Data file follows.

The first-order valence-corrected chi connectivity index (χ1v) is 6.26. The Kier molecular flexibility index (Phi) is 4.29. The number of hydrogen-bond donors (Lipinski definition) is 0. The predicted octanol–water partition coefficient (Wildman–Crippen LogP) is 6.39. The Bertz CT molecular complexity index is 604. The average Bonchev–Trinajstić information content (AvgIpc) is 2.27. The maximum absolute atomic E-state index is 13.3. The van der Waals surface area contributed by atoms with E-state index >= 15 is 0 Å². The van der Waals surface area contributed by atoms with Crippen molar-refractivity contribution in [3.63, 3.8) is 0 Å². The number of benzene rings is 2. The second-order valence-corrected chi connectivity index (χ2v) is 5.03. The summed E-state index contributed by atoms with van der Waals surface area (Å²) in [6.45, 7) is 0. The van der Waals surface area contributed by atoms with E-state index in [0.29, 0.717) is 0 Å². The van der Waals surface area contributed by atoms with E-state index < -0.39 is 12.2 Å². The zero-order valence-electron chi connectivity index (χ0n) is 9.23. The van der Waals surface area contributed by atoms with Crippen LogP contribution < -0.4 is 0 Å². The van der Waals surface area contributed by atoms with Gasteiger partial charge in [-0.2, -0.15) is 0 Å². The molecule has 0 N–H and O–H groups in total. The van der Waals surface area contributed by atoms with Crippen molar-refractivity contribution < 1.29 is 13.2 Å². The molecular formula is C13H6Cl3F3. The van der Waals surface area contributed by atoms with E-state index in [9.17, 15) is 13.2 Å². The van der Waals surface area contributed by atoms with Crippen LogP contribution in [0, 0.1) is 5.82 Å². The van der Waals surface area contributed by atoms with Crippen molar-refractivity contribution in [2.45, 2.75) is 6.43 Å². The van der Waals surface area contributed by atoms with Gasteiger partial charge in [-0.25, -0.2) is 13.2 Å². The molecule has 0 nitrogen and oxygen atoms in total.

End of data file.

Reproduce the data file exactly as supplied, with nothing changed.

The first-order valence-corrected chi connectivity index (χ1v) is 6.26. The Kier molecular flexibility index (Phi) is 4.29. The number of hydrogen-bond donors (Lipinski definition) is 0. The predicted octanol–water partition coefficient (Wildman–Crippen LogP) is 6.39. The Bertz CT molecular complexity index is 604. The average Bonchev–Trinajstić information content (AvgIpc) is 2.27. The maximum absolute atomic E-state index is 13.3. The van der Waals surface area contributed by atoms with E-state index >= 15 is 0 Å². The van der Waals surface area contributed by atoms with Crippen molar-refractivity contribution in [3.63, 3.8) is 0 Å². The number of benzene rings is 2. The second-order valence-corrected chi connectivity index (χ2v) is 5.03. The summed E-state index contributed by atoms with van der Waals surface area (Å²) in [6.45, 7) is 0. The van der Waals surface area contributed by atoms with E-state index in [0.29, 0.717) is 0 Å². The van der Waals surface area contributed by atoms with E-state index < -0.39 is 12.2 Å². The zero-order valence-electron chi connectivity index (χ0n) is 9.23. The van der Waals surface area contributed by atoms with Crippen LogP contribution < -0.4 is 0 Å². The van der Waals surface area contributed by atoms with Gasteiger partial charge in [-0.2, -0.15) is 0 Å². The molecule has 0 N–H and O–H groups in total. The van der Waals surface area contributed by atoms with Crippen molar-refractivity contribution < 1.29 is 13.2 Å². The molecular formula is C13H6Cl3F3. The van der Waals surface area contributed by atoms with E-state index in [9.17, 15) is 13.2 Å². The van der Waals surface area contributed by atoms with Crippen LogP contribution in [0, 0.1) is 5.82 Å². The van der Waals surface area contributed by atoms with Crippen molar-refractivity contribution in [2.45, 2.75) is 6.43 Å². The van der Waals surface area contributed by atoms with Gasteiger partial charge in [-0.25, -0.2) is 13.2 Å². The molecule has 0 nitrogen and oxygen atoms in total.